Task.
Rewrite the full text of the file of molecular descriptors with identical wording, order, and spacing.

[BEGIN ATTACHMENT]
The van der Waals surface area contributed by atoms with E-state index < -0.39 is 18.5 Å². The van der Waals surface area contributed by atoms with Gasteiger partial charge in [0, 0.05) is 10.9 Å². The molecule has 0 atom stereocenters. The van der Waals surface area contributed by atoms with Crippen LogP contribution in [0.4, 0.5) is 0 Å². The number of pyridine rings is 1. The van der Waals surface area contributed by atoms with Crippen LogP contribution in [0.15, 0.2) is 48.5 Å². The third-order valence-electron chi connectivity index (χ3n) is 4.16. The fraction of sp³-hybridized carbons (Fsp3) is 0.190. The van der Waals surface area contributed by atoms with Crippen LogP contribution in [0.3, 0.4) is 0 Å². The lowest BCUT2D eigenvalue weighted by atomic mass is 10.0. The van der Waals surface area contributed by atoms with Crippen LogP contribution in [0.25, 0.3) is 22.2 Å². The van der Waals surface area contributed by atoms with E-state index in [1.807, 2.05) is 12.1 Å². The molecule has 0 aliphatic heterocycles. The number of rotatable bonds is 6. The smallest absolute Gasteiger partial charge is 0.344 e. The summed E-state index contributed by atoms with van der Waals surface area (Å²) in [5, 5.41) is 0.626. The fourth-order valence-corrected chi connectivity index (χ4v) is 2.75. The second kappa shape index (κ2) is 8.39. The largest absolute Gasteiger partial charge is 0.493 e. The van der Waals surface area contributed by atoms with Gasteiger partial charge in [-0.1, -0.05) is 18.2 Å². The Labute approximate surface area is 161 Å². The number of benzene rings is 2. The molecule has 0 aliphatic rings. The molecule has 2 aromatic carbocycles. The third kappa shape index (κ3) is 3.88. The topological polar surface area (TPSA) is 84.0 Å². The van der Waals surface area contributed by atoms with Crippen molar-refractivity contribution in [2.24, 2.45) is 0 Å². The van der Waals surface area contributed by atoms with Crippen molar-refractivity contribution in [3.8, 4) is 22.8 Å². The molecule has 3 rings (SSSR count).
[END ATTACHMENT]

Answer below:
The van der Waals surface area contributed by atoms with E-state index < -0.39 is 18.5 Å². The van der Waals surface area contributed by atoms with Gasteiger partial charge in [0, 0.05) is 10.9 Å². The molecule has 0 atom stereocenters. The van der Waals surface area contributed by atoms with Crippen LogP contribution in [0.4, 0.5) is 0 Å². The number of pyridine rings is 1. The van der Waals surface area contributed by atoms with Crippen LogP contribution in [0.15, 0.2) is 48.5 Å². The third-order valence-electron chi connectivity index (χ3n) is 4.16. The fraction of sp³-hybridized carbons (Fsp3) is 0.190. The van der Waals surface area contributed by atoms with Crippen LogP contribution in [0.3, 0.4) is 0 Å². The lowest BCUT2D eigenvalue weighted by atomic mass is 10.0. The van der Waals surface area contributed by atoms with Crippen LogP contribution in [0.25, 0.3) is 22.2 Å². The van der Waals surface area contributed by atoms with E-state index in [1.807, 2.05) is 12.1 Å². The molecule has 0 aliphatic heterocycles. The number of rotatable bonds is 6. The smallest absolute Gasteiger partial charge is 0.344 e. The summed E-state index contributed by atoms with van der Waals surface area (Å²) in [5, 5.41) is 0.626. The fourth-order valence-corrected chi connectivity index (χ4v) is 2.75. The second kappa shape index (κ2) is 8.39. The largest absolute Gasteiger partial charge is 0.493 e. The van der Waals surface area contributed by atoms with Gasteiger partial charge in [-0.1, -0.05) is 18.2 Å². The Labute approximate surface area is 161 Å². The number of benzene rings is 2. The molecule has 0 aliphatic rings. The molecule has 2 aromatic carbocycles. The third kappa shape index (κ3) is 3.88. The topological polar surface area (TPSA) is 84.0 Å². The van der Waals surface area contributed by atoms with Crippen molar-refractivity contribution in [2.24, 2.45) is 0 Å². The van der Waals surface area contributed by atoms with Crippen molar-refractivity contribution in [3.8, 4) is 22.8 Å². The molecule has 3 rings (SSSR count).